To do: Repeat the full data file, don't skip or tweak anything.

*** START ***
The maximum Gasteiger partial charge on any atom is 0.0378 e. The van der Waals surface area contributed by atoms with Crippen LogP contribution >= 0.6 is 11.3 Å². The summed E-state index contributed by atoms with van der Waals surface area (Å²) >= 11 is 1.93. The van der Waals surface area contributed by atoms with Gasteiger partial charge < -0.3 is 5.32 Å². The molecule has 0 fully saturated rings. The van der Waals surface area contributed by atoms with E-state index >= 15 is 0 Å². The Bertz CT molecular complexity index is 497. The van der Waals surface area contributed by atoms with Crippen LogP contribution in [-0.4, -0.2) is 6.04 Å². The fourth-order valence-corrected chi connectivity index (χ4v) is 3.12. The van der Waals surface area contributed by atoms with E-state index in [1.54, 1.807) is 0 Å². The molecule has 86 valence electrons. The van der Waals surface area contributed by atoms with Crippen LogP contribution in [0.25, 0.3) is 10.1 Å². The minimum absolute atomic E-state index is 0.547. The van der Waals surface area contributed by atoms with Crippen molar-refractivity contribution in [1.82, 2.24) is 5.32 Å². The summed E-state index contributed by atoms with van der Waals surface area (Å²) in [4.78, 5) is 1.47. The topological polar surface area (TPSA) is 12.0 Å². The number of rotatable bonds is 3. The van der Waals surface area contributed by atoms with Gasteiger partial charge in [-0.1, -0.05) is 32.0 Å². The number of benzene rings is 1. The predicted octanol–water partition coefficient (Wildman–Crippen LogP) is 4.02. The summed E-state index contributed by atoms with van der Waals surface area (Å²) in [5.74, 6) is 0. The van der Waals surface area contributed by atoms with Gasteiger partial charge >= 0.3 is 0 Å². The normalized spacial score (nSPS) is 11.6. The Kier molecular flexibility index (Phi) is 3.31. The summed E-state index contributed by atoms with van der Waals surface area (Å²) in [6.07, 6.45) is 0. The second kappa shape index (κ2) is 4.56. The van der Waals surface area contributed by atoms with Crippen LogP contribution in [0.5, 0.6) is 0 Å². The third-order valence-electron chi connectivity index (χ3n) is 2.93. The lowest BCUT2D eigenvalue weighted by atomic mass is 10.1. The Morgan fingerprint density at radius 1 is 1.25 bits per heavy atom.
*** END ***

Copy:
The maximum Gasteiger partial charge on any atom is 0.0378 e. The van der Waals surface area contributed by atoms with Crippen LogP contribution >= 0.6 is 11.3 Å². The summed E-state index contributed by atoms with van der Waals surface area (Å²) >= 11 is 1.93. The van der Waals surface area contributed by atoms with Gasteiger partial charge < -0.3 is 5.32 Å². The molecule has 0 fully saturated rings. The van der Waals surface area contributed by atoms with E-state index >= 15 is 0 Å². The Bertz CT molecular complexity index is 497. The van der Waals surface area contributed by atoms with Crippen LogP contribution in [-0.4, -0.2) is 6.04 Å². The fourth-order valence-corrected chi connectivity index (χ4v) is 3.12. The van der Waals surface area contributed by atoms with E-state index in [1.54, 1.807) is 0 Å². The molecule has 86 valence electrons. The van der Waals surface area contributed by atoms with Crippen LogP contribution in [0.25, 0.3) is 10.1 Å². The minimum absolute atomic E-state index is 0.547. The van der Waals surface area contributed by atoms with Crippen molar-refractivity contribution in [1.82, 2.24) is 5.32 Å². The summed E-state index contributed by atoms with van der Waals surface area (Å²) in [4.78, 5) is 1.47. The topological polar surface area (TPSA) is 12.0 Å². The number of rotatable bonds is 3. The van der Waals surface area contributed by atoms with Gasteiger partial charge in [-0.1, -0.05) is 32.0 Å². The number of benzene rings is 1. The predicted octanol–water partition coefficient (Wildman–Crippen LogP) is 4.02. The summed E-state index contributed by atoms with van der Waals surface area (Å²) in [5.74, 6) is 0. The van der Waals surface area contributed by atoms with Gasteiger partial charge >= 0.3 is 0 Å². The normalized spacial score (nSPS) is 11.6. The Kier molecular flexibility index (Phi) is 3.31. The summed E-state index contributed by atoms with van der Waals surface area (Å²) in [6.07, 6.45) is 0. The second kappa shape index (κ2) is 4.56. The van der Waals surface area contributed by atoms with Crippen LogP contribution in [0.5, 0.6) is 0 Å². The third-order valence-electron chi connectivity index (χ3n) is 2.93. The lowest BCUT2D eigenvalue weighted by atomic mass is 10.1. The Morgan fingerprint density at radius 1 is 1.25 bits per heavy atom.